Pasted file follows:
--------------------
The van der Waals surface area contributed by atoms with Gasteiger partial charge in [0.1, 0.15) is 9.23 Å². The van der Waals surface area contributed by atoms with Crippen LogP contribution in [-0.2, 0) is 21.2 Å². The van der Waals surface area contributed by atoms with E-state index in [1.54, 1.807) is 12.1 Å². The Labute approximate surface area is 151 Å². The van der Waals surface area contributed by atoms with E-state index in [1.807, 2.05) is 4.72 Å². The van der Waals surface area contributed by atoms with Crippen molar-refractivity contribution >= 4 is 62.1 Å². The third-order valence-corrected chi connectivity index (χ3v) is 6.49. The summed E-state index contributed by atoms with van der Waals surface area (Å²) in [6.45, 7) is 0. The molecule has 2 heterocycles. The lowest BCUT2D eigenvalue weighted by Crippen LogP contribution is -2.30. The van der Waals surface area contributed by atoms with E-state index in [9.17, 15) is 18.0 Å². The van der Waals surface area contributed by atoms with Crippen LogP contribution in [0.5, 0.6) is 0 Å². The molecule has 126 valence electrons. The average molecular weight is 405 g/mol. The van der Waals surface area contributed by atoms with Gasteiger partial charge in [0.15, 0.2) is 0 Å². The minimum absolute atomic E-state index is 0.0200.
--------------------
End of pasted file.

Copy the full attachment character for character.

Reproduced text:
The van der Waals surface area contributed by atoms with Gasteiger partial charge in [0.1, 0.15) is 9.23 Å². The van der Waals surface area contributed by atoms with Crippen LogP contribution in [-0.2, 0) is 21.2 Å². The van der Waals surface area contributed by atoms with E-state index in [1.54, 1.807) is 12.1 Å². The Labute approximate surface area is 151 Å². The van der Waals surface area contributed by atoms with E-state index in [1.807, 2.05) is 4.72 Å². The van der Waals surface area contributed by atoms with Crippen molar-refractivity contribution >= 4 is 62.1 Å². The third-order valence-corrected chi connectivity index (χ3v) is 6.49. The summed E-state index contributed by atoms with van der Waals surface area (Å²) in [6.45, 7) is 0. The molecule has 2 heterocycles. The lowest BCUT2D eigenvalue weighted by Crippen LogP contribution is -2.30. The van der Waals surface area contributed by atoms with E-state index in [9.17, 15) is 18.0 Å². The van der Waals surface area contributed by atoms with Crippen LogP contribution in [0.5, 0.6) is 0 Å². The molecule has 126 valence electrons. The average molecular weight is 405 g/mol. The van der Waals surface area contributed by atoms with Gasteiger partial charge in [0.15, 0.2) is 0 Å². The minimum absolute atomic E-state index is 0.0200.